Jean Fouquet’s astonishing Virgin

Jean Fouquet's Virgin and Child Surrounded by Angels, detail.

Jean Fouquet’s Virgin and Child Surrounded by Angels is one of the most original depictions of the pair in art history. One half of the Melun triptych commissioned by Etienne Chevalier, treasurer to the French monarchs Charles VII and Louis XI, it depicts a serenely sensual Madonna against a background of dramatically hued blue and red cherubim and seraphim.

Jean Fouquet’s Madonna and Child Surrounded by Angels, c.1452

Although its iconography, particularly the red and blue angels, derives from Northern European painting, the way it was devised and painted reveals knowledge of Flemish and Italian quattrocento art. The exquisite rendering of textures and effect of light, such as the reflection of a window on the polished surface of the two balls on the throne, cannot help but recall Van Eyck.

Fouquet’s construction of space reveals his interest in pure form. The Virgin’s head and breasts, drawn with a compass to produce their astonishing effect, recall Paolo Ucello and Piero della Francesca.

The virgin, dressed in an elegant blue gown unlaced to the waist to reveal  one of those milky white breasts, was allegedly modelled on Louis XI’s former mistress, Agnés Sorel, a renowned beauty, which may in part account for the erotic undertones. Attired in the fashion of the day, her cloak and depilated hairline emphasise her eminence.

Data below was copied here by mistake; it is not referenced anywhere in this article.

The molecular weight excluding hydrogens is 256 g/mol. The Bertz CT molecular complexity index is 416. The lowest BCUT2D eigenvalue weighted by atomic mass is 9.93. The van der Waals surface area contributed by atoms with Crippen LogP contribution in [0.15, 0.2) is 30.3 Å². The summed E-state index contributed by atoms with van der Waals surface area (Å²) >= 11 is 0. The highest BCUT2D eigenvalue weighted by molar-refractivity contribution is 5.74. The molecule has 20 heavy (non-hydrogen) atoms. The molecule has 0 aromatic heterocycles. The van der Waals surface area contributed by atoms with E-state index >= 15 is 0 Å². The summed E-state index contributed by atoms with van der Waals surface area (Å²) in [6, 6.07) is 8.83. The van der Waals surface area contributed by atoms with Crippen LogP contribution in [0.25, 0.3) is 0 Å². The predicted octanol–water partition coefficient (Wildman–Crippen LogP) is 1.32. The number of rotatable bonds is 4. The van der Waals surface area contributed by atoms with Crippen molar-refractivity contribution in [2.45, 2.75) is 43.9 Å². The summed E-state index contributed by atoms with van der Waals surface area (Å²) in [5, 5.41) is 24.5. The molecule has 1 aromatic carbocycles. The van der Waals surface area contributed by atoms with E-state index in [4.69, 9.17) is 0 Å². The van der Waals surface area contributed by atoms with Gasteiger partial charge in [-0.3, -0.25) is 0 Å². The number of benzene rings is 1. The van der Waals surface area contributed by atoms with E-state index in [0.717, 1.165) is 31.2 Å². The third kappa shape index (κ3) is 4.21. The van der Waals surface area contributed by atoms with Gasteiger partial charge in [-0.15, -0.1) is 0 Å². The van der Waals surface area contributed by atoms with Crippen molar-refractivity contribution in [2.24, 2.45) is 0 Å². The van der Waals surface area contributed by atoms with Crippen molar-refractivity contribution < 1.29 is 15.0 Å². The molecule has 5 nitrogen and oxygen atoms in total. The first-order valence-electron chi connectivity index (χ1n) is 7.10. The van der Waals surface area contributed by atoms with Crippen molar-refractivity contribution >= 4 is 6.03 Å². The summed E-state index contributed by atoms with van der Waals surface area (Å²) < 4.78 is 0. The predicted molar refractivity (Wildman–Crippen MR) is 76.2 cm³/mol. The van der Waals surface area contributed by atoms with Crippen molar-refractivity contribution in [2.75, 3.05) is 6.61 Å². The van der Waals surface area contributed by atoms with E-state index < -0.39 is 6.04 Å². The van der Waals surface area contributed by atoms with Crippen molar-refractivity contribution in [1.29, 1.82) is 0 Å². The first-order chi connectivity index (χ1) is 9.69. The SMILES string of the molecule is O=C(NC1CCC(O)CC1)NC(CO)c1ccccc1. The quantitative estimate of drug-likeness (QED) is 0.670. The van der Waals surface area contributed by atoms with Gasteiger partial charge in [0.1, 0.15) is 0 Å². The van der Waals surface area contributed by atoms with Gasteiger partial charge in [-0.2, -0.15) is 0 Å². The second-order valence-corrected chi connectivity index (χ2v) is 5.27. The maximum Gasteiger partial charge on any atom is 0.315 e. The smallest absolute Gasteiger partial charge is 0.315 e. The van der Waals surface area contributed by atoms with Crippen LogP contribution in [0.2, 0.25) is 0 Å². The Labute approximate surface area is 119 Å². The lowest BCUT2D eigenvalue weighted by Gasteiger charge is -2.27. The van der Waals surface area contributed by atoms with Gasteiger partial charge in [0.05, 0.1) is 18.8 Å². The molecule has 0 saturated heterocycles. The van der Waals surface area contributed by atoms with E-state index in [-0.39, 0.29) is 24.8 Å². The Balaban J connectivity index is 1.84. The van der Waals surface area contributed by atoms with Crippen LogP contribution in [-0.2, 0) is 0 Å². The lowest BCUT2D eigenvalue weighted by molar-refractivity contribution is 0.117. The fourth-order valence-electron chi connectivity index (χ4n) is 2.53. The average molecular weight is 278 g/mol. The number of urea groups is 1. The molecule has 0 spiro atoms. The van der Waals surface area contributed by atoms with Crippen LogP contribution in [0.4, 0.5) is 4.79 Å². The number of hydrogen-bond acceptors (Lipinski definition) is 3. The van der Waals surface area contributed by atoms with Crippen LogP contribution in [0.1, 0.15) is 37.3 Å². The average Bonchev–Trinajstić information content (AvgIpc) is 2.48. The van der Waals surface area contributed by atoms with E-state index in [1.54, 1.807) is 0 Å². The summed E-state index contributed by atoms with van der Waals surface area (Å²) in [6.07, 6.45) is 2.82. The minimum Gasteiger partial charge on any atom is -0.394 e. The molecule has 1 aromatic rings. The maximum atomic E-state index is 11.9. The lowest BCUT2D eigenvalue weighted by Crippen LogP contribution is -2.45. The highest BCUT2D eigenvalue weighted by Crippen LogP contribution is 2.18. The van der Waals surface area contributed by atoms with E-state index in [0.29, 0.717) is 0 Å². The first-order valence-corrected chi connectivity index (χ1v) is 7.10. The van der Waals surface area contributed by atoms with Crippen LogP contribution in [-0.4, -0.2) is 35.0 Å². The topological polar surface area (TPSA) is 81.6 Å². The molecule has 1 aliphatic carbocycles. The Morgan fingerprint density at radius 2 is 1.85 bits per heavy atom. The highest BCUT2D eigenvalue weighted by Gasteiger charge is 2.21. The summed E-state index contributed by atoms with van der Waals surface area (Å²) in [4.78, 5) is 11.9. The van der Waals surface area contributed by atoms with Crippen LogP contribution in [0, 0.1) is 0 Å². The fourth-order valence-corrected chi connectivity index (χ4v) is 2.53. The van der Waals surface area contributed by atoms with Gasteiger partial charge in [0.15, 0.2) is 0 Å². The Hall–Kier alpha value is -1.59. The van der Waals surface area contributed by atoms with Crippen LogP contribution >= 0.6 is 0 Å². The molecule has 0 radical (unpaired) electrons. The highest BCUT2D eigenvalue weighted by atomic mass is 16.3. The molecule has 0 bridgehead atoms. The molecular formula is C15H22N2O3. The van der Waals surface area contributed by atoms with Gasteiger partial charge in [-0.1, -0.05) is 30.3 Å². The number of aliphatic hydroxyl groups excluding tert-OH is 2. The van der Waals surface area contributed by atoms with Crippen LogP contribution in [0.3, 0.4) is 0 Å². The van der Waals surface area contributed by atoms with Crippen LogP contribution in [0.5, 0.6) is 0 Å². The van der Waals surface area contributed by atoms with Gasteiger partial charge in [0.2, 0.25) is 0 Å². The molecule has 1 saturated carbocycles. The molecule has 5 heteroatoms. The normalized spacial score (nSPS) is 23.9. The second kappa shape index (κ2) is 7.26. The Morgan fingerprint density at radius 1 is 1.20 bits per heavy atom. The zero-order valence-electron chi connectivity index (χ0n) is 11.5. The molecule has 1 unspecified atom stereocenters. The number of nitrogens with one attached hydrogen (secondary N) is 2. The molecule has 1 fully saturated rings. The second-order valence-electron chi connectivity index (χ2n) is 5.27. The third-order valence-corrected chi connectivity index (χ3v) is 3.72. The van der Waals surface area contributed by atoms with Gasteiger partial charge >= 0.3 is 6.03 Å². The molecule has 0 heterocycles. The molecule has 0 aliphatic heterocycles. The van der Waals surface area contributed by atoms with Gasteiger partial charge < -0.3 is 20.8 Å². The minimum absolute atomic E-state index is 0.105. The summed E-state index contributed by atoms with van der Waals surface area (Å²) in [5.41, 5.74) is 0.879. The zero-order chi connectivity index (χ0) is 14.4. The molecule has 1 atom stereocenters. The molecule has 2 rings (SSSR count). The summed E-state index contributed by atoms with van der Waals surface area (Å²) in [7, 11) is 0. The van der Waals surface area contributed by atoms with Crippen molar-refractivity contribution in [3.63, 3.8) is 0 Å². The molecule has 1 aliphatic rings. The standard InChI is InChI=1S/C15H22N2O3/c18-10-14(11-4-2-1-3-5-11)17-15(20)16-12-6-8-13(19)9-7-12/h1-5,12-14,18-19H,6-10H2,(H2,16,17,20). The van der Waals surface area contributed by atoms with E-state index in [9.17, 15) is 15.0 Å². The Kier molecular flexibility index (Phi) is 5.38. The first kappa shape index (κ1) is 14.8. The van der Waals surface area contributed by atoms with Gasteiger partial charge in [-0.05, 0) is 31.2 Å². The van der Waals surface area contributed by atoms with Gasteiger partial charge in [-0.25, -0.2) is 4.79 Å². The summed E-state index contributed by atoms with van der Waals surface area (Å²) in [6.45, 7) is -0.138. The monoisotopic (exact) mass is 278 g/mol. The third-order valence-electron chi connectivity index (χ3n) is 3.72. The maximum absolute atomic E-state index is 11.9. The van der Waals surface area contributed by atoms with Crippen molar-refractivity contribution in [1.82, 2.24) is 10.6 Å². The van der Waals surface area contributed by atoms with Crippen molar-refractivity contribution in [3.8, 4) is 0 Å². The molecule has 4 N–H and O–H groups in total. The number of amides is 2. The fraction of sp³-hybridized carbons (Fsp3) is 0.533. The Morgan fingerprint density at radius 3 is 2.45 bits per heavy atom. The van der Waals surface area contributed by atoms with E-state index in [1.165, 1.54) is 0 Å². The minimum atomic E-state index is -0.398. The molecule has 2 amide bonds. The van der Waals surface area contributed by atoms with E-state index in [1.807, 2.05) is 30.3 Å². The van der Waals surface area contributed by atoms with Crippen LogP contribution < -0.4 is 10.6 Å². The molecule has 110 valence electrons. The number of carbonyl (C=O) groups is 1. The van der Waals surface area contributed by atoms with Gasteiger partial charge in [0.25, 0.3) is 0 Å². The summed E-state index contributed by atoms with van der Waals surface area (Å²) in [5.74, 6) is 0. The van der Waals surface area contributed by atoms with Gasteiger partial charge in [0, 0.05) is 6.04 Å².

Although the Koninklijnk Museum voor Schone Kunsten in Antwerp insists that Fouquet had no erotic intentions, the early 20th century art historian Johan Huizinga saw it as an example of the decadence of the late Middle Ages when religious feelings came close to sensual ones.

‘No instance of this dangerous association of religious with amatory sentiments could be more striking than the Madonna ascribed to Fouquet,’ he intoned. ‘There is a flavour of blasphemous boldness about the whole, unsurpassed by any artist of the Renaissance.’

Huizinnga may have disapproved but the Surrealists adored her, elevating the, ‘fashion doll… with spherical breasts,’ to a world-renowned icon.

Today the painting, on loan to The Rockoxhuis whilst the Koninklijnk Museum undergoes renovation, is considered one of the highlights of the collection.



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